The StayWhole Magazine has OFFICIALLY created a guest writer submission and we are so excited to introduce our first writer Ashley Cole! Ashley is a Learning & Development Specialist by day, and a podcaster and blogger by night. With an interest in mental health awareness and total wellness, Ashley's content focuses on the tools, skills, and resources needed to live a balanced life.
A parent. A potential love interest. A friend.
No matter the degree of closeness, being rejected by anyone can be embarrassing and painful, leaving us feeling lonely and unworthy. Rejection comes in many forms, including separation, breakup, divorce, negligence, and avoidance. Rejection can impact many facets our mental and emotional well-being, including our self-esteem, confidence, and overall social development. Suddenly, you may not feel as good about yourself as you once did. After a bout of rejection, it may be tempting (and is often expected) for you to pick yourself apart. However, there are much healthier coping mechanisms that will ease your heartbreak while improving the quality of your existing and future relationships.
1.) Take it Easy on Yourself. If the rejection was a result of your words or actions, it’s important that you take accountability, even if it wasn’t your intention to be offensive. If the rejection wasn’t based on your behavior, it’s important to avoid placing blame on yourself. Either way, resist the urge to criticize yourself, and remember that forgiveness goes a long way—forgiveness of self and the other people involved. Your anxious mind will want to overanalyze, self-criticize, and self-shame, but it’s well within your power to resist the need. The only way to figure out what went wrong is to ask the other parties involved (as long as it’s safe and you’re emotionally and mentally up to it). If you choose to ask, however, be prepared for an answer. No matter the response, just remember that even rejection can initiate a deeper level of growth and self-love.
2.) See the Good In You. So often, we strive to see the good in everyone but ourselves. While we extend courtesy after courtesy to our friends, family members, and even complete strangers, we typically fall short when it’s time to extend the same courtesies to ourselves. Without hesitation, we can easily spot someone else’s best qualities. When it comes to identifying what makes us great, however, it’s like we need a magnifying glass! Make it a personal priority to regularly highlight your qualities. Do you have a calm, soothing voice? Are you an excellent listener? Are you great at math? Whatever your skillsets may be, find a way to document them, and make the list easily accessible so that you can readily remind yourself. The world is constantly reminding us of our “flaws” and why we deserve to be rejected—we’re too big, too small, not smart enough, not sexy enough, or not interesting enough. It’s important that you protect yourself from the critics of this world by building yourself up through self-affirmation.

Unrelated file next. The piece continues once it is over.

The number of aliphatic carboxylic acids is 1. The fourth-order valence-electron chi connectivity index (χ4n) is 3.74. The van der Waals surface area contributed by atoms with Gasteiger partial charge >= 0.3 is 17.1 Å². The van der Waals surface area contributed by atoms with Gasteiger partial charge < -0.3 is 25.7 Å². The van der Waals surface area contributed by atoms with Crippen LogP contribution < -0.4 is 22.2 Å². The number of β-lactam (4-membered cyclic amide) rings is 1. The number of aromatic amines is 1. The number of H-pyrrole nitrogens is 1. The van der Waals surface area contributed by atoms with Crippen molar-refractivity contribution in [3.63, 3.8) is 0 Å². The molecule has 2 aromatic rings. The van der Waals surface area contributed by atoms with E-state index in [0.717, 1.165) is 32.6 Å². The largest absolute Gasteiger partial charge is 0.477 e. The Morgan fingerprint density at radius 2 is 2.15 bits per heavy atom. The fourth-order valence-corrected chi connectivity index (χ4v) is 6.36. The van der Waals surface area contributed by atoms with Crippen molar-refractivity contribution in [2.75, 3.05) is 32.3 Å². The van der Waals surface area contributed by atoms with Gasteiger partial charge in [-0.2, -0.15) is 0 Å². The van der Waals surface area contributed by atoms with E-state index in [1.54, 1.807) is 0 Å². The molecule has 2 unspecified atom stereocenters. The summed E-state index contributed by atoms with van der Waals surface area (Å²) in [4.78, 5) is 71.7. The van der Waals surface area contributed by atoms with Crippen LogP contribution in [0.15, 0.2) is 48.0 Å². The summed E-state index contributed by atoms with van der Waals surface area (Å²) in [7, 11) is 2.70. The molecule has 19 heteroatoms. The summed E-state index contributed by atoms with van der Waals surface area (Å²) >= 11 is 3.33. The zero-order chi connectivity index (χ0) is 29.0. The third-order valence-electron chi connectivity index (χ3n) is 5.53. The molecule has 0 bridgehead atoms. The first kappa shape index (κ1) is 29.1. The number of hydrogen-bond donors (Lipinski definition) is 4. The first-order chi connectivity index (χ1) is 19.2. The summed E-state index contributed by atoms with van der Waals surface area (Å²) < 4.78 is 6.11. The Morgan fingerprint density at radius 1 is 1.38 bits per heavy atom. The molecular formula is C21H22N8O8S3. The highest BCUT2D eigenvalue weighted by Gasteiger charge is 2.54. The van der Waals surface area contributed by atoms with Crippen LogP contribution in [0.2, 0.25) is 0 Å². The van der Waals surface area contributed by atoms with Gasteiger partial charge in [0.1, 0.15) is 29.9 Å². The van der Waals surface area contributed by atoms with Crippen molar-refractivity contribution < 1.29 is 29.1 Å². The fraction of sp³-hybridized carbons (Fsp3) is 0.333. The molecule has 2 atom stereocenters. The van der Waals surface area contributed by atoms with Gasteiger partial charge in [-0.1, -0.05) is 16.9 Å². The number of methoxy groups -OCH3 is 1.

3.) Surround Yourself with People who fully Accept You. If you’re surrounded by people who reject who you are, your self-esteem can take a major hit. You’ll always be left wondering where you fall short, and you’ll always try to find ways to receive acceptance. Whether the relationship is platonic or romantic, assess each of your relationships to ensure that they are nurturing and accommodating. Our relationships should leave us feeling happy, inspired, confident, and safe. If not, it’s time to reevaluate what this relationship means to you, how it makes you feel, and whether or not you need to withdraw from it. Take inventory of the people who actually appreciate you, just the way you are, and spend more time developing those relationships. Too often, we underestimate the power that quality relationships can have on our wellbeing, more specifically when it comes to rejection. Loving friends, partners, and family members can keep us emotionally grounded and aware of our most positive attributes.
Rejection can be hurtful, confusing, and isolating. It can shake us to our core, leaving us to question our self-worth while shattering our self-esteem. Despite the uncomfortable emotions it may bring, rejection can also provide clarity in terms of our words, our actions, and our social life. Rejection inadvertently teaches us the importance of being firmly rooted in ourselves rather than in the opinions of others. Through rejection, we learn to cherish the healthy relationships that we have, and to detach from those that aren’t. Like any other adverse experience, rejection can be two sided. As it invokes many difficult emotions, it simultaneously offers an opportunity for growth.
Guest Writer: Ashley Cole
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